Facts do not cease to exist because they are ignored. -- Aldous Huxley
    Two things are infinite: the universe and human stupidity. -- Albert Einstein

  6. #6
    All hail Smurf!

    Join Date
    Jan 2007
    Location
    Indiana.
    Posts
    1,946
    Maybe you should go with "Town Marshal" There is a town here that has a full time Marshal... with no paid deputies...

  7. #7
    DAL
    DAL is offline
    "Official Non-Person"
    DAL's Avatar
    Join Date
    Dec 2005
    Location
    California - Nevada
    Posts
    9,792
    Quote Originally Posted by Hoosier_Boy View Post
    Maybe you should go with "Town Marshal" There is a town here that has a full time Marshal... with no paid deputies...
    Yes, I have heard of those. There are also cities or towns with one-man police forces. Usually, the "chief of police" will rely on help from other agencies, such as the county sheriff or state olice when needed.

    You also might be able to find a very small county somewhere that has just a sheriff or a sheriff with one deputy.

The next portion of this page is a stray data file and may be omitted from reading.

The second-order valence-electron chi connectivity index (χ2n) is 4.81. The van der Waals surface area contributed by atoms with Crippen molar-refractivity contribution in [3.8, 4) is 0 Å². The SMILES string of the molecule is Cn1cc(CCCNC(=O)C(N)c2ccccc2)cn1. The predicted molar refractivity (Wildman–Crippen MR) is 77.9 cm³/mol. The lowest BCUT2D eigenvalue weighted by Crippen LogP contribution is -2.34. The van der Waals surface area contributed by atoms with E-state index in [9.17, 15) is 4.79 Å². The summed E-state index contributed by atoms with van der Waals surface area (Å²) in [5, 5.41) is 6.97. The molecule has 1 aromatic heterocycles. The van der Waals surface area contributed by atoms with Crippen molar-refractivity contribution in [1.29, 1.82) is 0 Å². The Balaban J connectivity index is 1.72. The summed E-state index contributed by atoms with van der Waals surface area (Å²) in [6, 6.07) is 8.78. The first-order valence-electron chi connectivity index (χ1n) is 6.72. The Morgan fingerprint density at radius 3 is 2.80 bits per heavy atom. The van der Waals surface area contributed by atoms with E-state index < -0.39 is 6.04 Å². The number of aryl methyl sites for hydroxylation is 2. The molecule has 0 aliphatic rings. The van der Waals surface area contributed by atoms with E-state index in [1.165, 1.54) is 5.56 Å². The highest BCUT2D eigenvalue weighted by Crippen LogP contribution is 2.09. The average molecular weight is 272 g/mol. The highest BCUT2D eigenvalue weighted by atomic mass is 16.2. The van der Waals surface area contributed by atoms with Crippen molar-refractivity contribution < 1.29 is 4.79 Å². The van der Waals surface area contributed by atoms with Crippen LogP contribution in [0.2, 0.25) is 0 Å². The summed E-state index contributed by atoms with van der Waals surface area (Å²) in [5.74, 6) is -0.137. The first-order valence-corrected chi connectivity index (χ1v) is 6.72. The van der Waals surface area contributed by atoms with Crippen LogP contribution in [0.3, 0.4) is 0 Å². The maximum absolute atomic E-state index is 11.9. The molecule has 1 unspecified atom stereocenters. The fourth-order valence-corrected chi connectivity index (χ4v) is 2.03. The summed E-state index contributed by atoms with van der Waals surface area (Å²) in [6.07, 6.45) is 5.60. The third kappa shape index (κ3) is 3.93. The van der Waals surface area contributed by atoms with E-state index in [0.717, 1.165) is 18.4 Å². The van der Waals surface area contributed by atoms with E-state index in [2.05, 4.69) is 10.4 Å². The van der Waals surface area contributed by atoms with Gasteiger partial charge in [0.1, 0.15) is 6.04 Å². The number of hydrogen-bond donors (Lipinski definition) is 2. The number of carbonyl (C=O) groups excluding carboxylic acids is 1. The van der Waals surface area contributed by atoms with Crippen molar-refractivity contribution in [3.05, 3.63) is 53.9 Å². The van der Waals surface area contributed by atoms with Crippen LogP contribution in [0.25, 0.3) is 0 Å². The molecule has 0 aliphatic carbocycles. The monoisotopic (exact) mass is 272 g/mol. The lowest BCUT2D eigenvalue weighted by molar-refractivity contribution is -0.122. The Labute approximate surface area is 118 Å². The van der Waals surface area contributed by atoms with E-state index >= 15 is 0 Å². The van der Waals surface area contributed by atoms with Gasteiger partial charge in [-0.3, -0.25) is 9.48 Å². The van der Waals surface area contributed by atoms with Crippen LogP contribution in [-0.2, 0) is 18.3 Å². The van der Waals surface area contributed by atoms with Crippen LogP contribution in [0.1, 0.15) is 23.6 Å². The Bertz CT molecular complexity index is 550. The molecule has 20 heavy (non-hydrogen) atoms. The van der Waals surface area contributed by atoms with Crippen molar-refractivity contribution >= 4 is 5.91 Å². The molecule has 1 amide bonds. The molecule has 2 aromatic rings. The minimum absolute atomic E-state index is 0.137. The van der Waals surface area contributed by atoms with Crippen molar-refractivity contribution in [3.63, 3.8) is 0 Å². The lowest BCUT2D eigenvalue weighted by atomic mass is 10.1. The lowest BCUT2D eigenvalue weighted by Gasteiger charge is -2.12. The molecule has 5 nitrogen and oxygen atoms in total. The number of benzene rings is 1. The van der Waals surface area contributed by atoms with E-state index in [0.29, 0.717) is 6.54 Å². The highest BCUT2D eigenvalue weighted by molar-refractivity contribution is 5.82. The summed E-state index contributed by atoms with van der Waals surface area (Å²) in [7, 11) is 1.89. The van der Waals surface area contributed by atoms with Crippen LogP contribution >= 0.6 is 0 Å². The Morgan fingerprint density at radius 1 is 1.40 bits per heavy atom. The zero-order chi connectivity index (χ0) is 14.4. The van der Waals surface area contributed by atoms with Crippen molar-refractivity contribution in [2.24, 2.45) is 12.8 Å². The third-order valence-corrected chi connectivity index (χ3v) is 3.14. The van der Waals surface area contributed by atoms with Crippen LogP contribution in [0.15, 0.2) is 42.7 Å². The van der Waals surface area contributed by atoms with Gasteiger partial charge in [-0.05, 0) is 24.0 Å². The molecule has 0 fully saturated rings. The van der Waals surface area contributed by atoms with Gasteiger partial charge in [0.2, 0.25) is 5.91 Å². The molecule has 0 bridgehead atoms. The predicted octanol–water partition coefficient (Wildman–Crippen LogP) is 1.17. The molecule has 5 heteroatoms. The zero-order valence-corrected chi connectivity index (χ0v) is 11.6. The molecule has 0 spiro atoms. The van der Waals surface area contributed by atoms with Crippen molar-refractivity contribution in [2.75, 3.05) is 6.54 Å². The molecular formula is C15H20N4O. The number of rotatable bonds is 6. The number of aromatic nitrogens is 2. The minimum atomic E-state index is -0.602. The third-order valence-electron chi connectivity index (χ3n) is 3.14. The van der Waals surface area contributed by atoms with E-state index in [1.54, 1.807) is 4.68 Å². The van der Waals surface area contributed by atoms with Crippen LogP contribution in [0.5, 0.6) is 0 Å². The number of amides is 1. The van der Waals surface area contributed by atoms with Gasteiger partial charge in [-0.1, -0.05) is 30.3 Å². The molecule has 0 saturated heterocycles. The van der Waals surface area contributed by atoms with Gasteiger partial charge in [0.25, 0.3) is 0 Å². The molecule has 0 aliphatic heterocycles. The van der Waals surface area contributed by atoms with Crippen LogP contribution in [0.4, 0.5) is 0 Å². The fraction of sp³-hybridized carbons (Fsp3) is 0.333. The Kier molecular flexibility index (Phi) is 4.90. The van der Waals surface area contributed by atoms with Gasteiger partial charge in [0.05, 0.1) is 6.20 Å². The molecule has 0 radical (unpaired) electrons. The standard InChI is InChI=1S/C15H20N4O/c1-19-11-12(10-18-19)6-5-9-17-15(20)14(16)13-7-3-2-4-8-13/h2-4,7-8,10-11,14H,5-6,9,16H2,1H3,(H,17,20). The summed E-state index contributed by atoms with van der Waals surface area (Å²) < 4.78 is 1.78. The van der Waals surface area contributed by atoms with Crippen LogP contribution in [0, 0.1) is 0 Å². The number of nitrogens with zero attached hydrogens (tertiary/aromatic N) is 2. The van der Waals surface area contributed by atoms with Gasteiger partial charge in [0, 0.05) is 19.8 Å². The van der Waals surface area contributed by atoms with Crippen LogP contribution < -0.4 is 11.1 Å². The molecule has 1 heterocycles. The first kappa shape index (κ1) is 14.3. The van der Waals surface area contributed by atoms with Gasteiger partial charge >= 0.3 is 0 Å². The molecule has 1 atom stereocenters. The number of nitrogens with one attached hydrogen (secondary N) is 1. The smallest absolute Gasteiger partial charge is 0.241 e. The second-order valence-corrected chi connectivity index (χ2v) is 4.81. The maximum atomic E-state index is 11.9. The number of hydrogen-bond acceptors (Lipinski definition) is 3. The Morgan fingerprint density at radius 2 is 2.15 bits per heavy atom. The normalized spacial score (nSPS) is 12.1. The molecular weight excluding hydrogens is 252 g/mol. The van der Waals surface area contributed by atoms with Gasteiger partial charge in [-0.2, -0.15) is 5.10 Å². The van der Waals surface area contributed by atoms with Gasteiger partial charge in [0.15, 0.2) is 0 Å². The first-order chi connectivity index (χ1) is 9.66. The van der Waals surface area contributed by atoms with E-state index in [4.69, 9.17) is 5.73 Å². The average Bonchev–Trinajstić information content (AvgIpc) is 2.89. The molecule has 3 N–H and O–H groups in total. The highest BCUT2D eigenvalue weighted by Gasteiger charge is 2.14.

Facts do not cease to exist because they are ignored. -- Aldous Huxley
    Two things are infinite: the universe and human stupidity. -- Albert Einstein

  8. #8
    Operator
    Bearcat357's Avatar
    Join Date
    Mar 2007
    Location
    Stuttgart, Germany
    Posts
    18,342
    Quote Originally Posted by DAL View Post
    You also might be able to find a very small county somewhere that has just a sheriff or a sheriff with one deputy.
    There are lots of those in rural NW Missouri..... A Sheriff and 1-2 Deputies...